Predominantly Urbanized Redevelopment Project Area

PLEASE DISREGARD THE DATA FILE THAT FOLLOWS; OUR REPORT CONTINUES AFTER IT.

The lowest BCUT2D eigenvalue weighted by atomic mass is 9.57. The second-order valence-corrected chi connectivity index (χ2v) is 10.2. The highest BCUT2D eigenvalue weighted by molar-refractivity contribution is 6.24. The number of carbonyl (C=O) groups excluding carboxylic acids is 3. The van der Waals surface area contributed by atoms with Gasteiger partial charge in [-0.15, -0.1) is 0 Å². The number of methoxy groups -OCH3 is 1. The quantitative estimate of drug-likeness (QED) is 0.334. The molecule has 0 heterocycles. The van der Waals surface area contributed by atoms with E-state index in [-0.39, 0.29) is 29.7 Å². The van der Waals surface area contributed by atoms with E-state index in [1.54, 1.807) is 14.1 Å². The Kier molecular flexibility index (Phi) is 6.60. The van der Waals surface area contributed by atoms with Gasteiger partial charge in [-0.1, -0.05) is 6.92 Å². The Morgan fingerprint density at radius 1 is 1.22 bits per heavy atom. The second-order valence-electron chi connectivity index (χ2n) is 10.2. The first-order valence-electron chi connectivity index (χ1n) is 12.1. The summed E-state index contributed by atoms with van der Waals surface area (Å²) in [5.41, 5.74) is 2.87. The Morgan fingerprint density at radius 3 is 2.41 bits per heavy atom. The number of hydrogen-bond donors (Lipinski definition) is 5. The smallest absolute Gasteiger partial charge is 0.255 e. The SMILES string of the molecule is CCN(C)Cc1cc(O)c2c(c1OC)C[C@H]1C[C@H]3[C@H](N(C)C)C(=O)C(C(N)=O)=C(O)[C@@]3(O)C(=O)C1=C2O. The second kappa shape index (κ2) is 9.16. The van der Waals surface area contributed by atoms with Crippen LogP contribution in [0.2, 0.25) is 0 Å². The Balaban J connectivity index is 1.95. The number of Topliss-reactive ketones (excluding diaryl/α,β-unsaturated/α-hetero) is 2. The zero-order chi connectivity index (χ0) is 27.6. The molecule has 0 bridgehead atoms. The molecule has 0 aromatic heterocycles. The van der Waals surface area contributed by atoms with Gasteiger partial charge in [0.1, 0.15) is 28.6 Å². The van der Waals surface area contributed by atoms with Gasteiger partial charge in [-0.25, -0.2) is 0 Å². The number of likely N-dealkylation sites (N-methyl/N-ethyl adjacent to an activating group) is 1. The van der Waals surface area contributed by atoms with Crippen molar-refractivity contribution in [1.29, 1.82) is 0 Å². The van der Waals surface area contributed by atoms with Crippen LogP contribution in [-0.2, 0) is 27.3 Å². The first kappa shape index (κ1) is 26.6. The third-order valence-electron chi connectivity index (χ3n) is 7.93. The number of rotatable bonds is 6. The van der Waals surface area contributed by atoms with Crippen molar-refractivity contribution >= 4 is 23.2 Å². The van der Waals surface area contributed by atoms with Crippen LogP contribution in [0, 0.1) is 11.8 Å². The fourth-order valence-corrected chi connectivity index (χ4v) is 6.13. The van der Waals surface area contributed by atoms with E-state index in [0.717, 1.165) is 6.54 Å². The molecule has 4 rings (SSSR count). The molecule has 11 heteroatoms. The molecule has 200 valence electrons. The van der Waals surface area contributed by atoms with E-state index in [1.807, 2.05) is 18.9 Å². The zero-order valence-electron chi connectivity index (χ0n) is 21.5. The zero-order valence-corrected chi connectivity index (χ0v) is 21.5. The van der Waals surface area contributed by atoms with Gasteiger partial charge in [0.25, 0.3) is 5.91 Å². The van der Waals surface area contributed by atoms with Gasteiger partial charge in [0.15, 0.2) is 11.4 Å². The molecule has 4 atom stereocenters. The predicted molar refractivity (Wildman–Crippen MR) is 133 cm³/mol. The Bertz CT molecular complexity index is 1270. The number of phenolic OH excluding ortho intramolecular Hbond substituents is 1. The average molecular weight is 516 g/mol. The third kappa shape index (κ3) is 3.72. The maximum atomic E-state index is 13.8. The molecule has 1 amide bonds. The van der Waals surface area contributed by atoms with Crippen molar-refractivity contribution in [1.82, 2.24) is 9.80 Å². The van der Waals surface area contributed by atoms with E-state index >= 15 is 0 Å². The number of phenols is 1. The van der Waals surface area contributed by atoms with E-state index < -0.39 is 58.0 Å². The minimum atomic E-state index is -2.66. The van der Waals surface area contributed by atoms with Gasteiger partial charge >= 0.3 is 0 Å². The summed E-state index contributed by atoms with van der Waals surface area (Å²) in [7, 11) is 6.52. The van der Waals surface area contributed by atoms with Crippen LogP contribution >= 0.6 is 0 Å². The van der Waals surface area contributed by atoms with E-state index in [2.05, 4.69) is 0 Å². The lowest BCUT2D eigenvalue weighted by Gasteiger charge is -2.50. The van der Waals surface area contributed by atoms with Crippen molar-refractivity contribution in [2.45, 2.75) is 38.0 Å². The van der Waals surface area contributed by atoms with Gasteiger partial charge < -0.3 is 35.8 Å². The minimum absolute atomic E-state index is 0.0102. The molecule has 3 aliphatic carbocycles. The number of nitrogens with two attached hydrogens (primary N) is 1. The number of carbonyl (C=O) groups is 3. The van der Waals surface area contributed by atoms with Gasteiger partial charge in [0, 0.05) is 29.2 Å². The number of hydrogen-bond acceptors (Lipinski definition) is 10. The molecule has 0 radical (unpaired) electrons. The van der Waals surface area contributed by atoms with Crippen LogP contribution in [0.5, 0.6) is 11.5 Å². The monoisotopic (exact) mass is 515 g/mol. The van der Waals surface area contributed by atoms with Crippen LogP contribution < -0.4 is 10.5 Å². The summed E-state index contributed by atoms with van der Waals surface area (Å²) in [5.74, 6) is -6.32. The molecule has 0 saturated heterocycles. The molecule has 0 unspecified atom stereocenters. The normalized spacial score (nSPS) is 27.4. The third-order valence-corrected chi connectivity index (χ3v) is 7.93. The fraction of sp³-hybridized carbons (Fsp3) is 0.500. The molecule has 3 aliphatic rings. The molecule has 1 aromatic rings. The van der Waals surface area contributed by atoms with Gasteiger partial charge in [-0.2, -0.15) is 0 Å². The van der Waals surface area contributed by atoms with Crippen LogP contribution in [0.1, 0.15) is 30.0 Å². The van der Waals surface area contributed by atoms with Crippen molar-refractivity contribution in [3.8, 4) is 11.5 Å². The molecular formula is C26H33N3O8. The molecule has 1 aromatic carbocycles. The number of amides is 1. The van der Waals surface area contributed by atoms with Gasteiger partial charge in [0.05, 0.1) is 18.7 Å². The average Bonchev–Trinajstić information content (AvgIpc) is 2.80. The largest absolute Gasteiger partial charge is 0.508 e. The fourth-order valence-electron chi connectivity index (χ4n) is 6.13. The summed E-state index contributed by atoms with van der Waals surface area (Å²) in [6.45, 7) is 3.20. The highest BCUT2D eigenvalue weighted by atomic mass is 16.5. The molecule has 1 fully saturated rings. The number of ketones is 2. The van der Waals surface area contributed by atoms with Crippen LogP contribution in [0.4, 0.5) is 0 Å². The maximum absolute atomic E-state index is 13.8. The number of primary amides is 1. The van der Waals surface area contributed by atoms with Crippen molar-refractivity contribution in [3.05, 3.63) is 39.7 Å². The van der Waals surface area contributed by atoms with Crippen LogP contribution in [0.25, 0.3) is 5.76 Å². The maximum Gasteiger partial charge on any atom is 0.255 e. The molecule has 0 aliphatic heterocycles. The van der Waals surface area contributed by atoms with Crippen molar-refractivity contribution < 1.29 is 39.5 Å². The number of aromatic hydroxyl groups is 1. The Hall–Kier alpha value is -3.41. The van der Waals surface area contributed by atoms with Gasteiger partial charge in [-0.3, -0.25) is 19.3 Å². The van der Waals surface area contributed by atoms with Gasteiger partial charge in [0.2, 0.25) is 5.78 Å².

In reviewing a trial court's determination as to whether a redevelopment project area was predominantly urbanized, County of Riverside v. City of Murrieta (1998) found "the meaning of urban is not fixed, objective, or easily ascertainable." County of Riverside cited with approval Honey Springs Homeowners Assn. v. Board of Supervisors (1984) 157 Cal. App. 3d 1122, 1141 203 Cal. Rptr. 886, which concluded " 'whether a residential development is urban or rural therefore, must be determined by evaluating factors relating to the varying characteristics of individual projects.' " (Accord, County of Riverside, supra, at p. 622.) Among the many factors considered probative by the Honey Springs court included: "density, surrounding development, proximity to or potential of becoming an incorporated area, existing public facilities, water availability in the region, steepness of natural slope, minimum parcel sizes, availability of public transit, ability to cluster housing to preserve open space, height of buildings, on-site sewage capacity, landscaping, lighting, space between structures, proximity of employment centers, preservation of open space easements, size of area to be served by commercial facilities, the attractiveness of commercial facilities to regional travelers, . . . the size of signs.. . . lot size, length and width of paved streets, amount of traffic generated, presence of commercial or industrial development, presence of urban infrastructures (i.e., public water supply, sewer, fire, police, schools, and attendant facilities), and the general impact of the proposed development on . . . scenic, recreational, wildlife or agricultural values." (Honey Springs Homeowners Assn. v. Board of Supervisors, supra, 157 Cal. App. 3d at pp. 1141-1142; accord, fn. omitted, County of Riverside, supra, 65 Cal. App. 4th at pp. 622-623.)